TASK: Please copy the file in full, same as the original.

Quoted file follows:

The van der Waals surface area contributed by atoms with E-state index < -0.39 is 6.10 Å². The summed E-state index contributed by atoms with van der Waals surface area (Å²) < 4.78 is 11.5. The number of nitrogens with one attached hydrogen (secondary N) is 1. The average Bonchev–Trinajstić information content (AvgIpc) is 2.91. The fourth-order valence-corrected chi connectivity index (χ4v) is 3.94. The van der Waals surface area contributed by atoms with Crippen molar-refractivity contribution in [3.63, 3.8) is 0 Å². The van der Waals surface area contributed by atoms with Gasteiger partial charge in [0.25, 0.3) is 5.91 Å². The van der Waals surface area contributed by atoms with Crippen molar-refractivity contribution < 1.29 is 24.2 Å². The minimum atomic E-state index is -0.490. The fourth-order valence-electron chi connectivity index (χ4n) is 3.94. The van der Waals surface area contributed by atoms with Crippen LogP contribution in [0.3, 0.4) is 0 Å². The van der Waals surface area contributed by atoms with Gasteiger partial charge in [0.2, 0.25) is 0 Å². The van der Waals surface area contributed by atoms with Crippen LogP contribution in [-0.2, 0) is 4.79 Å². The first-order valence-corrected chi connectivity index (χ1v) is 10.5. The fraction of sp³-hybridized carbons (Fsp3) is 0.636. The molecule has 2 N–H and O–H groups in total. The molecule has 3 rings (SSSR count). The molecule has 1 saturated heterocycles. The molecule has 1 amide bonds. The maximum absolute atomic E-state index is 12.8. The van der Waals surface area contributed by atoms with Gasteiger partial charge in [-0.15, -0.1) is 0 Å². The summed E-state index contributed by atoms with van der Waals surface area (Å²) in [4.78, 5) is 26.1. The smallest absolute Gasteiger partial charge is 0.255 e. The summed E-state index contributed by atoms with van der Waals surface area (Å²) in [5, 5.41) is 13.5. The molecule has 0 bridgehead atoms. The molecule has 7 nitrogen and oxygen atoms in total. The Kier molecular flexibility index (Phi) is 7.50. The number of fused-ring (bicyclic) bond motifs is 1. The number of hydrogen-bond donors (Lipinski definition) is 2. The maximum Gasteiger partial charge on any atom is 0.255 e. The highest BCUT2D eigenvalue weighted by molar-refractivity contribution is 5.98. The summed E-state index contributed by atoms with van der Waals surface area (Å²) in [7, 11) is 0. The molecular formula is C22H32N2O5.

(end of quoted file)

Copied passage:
The van der Waals surface area contributed by atoms with E-state index < -0.39 is 6.10 Å². The summed E-state index contributed by atoms with van der Waals surface area (Å²) < 4.78 is 11.5. The number of nitrogens with one attached hydrogen (secondary N) is 1. The average Bonchev–Trinajstić information content (AvgIpc) is 2.91. The fourth-order valence-corrected chi connectivity index (χ4v) is 3.94. The van der Waals surface area contributed by atoms with Crippen molar-refractivity contribution in [3.63, 3.8) is 0 Å². The van der Waals surface area contributed by atoms with Gasteiger partial charge in [0.25, 0.3) is 5.91 Å². The van der Waals surface area contributed by atoms with Crippen molar-refractivity contribution < 1.29 is 24.2 Å². The minimum atomic E-state index is -0.490. The fourth-order valence-electron chi connectivity index (χ4n) is 3.94. The van der Waals surface area contributed by atoms with Crippen LogP contribution in [0.3, 0.4) is 0 Å². The van der Waals surface area contributed by atoms with Gasteiger partial charge in [0.2, 0.25) is 0 Å². The van der Waals surface area contributed by atoms with Crippen LogP contribution in [-0.2, 0) is 4.79 Å². The first-order valence-corrected chi connectivity index (χ1v) is 10.5. The fraction of sp³-hybridized carbons (Fsp3) is 0.636. The molecule has 2 N–H and O–H groups in total. The molecule has 3 rings (SSSR count). The molecule has 1 saturated heterocycles. The molecule has 1 amide bonds. The maximum absolute atomic E-state index is 12.8. The van der Waals surface area contributed by atoms with Gasteiger partial charge in [-0.15, -0.1) is 0 Å². The summed E-state index contributed by atoms with van der Waals surface area (Å²) in [4.78, 5) is 26.1. The smallest absolute Gasteiger partial charge is 0.255 e. The summed E-state index contributed by atoms with van der Waals surface area (Å²) in [5, 5.41) is 13.5. The molecule has 0 bridgehead atoms. The molecule has 7 nitrogen and oxygen atoms in total. The Kier molecular flexibility index (Phi) is 7.50. The number of fused-ring (bicyclic) bond motifs is 1. The number of hydrogen-bond donors (Lipinski definition) is 2. The maximum Gasteiger partial charge on any atom is 0.255 e. The highest BCUT2D eigenvalue weighted by molar-refractivity contribution is 5.98. The summed E-state index contributed by atoms with van der Waals surface area (Å²) in [7, 11) is 0. The molecular formula is C22H32N2O5.